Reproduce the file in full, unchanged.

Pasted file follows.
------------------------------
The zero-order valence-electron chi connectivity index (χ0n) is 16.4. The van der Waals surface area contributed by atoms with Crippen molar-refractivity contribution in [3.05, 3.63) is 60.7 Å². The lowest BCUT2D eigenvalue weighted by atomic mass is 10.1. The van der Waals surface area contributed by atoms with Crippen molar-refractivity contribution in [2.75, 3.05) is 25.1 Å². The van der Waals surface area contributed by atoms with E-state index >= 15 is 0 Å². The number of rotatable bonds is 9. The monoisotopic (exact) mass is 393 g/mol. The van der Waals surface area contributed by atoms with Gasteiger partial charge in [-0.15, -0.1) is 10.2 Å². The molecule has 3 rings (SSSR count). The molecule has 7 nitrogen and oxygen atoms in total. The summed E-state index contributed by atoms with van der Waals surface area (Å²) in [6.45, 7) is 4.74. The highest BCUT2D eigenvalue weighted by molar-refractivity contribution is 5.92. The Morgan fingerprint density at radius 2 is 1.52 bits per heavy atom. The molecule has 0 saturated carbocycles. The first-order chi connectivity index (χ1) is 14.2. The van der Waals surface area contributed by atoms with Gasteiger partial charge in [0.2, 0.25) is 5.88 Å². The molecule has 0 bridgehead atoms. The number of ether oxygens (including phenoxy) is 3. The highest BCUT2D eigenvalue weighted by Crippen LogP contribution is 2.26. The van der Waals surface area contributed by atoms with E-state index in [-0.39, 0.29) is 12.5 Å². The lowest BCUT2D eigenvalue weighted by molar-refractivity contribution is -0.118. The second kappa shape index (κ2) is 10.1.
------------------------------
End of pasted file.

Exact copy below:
The zero-order valence-electron chi connectivity index (χ0n) is 16.4. The van der Waals surface area contributed by atoms with Crippen molar-refractivity contribution in [3.05, 3.63) is 60.7 Å². The lowest BCUT2D eigenvalue weighted by atomic mass is 10.1. The van der Waals surface area contributed by atoms with Crippen molar-refractivity contribution in [2.75, 3.05) is 25.1 Å². The van der Waals surface area contributed by atoms with E-state index >= 15 is 0 Å². The number of rotatable bonds is 9. The monoisotopic (exact) mass is 393 g/mol. The van der Waals surface area contributed by atoms with Gasteiger partial charge in [-0.15, -0.1) is 10.2 Å². The molecule has 3 rings (SSSR count). The molecule has 7 nitrogen and oxygen atoms in total. The summed E-state index contributed by atoms with van der Waals surface area (Å²) in [6.45, 7) is 4.74. The highest BCUT2D eigenvalue weighted by molar-refractivity contribution is 5.92. The Morgan fingerprint density at radius 2 is 1.52 bits per heavy atom. The molecule has 0 saturated carbocycles. The first-order chi connectivity index (χ1) is 14.2. The van der Waals surface area contributed by atoms with Gasteiger partial charge in [0.2, 0.25) is 5.88 Å². The molecule has 0 bridgehead atoms. The number of ether oxygens (including phenoxy) is 3. The highest BCUT2D eigenvalue weighted by Crippen LogP contribution is 2.26. The van der Waals surface area contributed by atoms with E-state index in [-0.39, 0.29) is 12.5 Å². The lowest BCUT2D eigenvalue weighted by molar-refractivity contribution is -0.118. The second kappa shape index (κ2) is 10.1.